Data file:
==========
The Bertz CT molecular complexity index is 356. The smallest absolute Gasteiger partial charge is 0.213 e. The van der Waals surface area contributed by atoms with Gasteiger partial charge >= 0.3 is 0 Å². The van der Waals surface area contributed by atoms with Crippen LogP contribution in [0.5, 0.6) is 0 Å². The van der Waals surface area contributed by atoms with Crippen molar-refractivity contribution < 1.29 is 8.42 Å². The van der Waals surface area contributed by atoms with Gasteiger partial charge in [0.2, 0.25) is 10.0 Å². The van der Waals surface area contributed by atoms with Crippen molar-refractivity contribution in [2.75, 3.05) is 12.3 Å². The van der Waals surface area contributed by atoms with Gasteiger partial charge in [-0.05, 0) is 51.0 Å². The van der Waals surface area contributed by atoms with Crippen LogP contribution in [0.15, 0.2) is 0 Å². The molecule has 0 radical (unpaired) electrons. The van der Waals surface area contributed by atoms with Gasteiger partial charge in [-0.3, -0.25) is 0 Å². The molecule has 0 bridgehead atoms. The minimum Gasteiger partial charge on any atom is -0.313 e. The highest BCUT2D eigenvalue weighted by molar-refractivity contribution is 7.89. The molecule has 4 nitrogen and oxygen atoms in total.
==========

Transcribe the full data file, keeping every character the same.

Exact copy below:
The Bertz CT molecular complexity index is 356. The smallest absolute Gasteiger partial charge is 0.213 e. The van der Waals surface area contributed by atoms with Gasteiger partial charge >= 0.3 is 0 Å². The van der Waals surface area contributed by atoms with Crippen LogP contribution in [0.5, 0.6) is 0 Å². The van der Waals surface area contributed by atoms with Crippen molar-refractivity contribution < 1.29 is 8.42 Å². The van der Waals surface area contributed by atoms with Gasteiger partial charge in [0.2, 0.25) is 10.0 Å². The van der Waals surface area contributed by atoms with Crippen molar-refractivity contribution in [2.75, 3.05) is 12.3 Å². The van der Waals surface area contributed by atoms with Gasteiger partial charge in [-0.05, 0) is 51.0 Å². The van der Waals surface area contributed by atoms with Crippen LogP contribution in [0.15, 0.2) is 0 Å². The molecule has 0 radical (unpaired) electrons. The van der Waals surface area contributed by atoms with Gasteiger partial charge in [-0.3, -0.25) is 0 Å². The molecule has 0 bridgehead atoms. The minimum Gasteiger partial charge on any atom is -0.313 e. The highest BCUT2D eigenvalue weighted by molar-refractivity contribution is 7.89. The molecule has 4 nitrogen and oxygen atoms in total.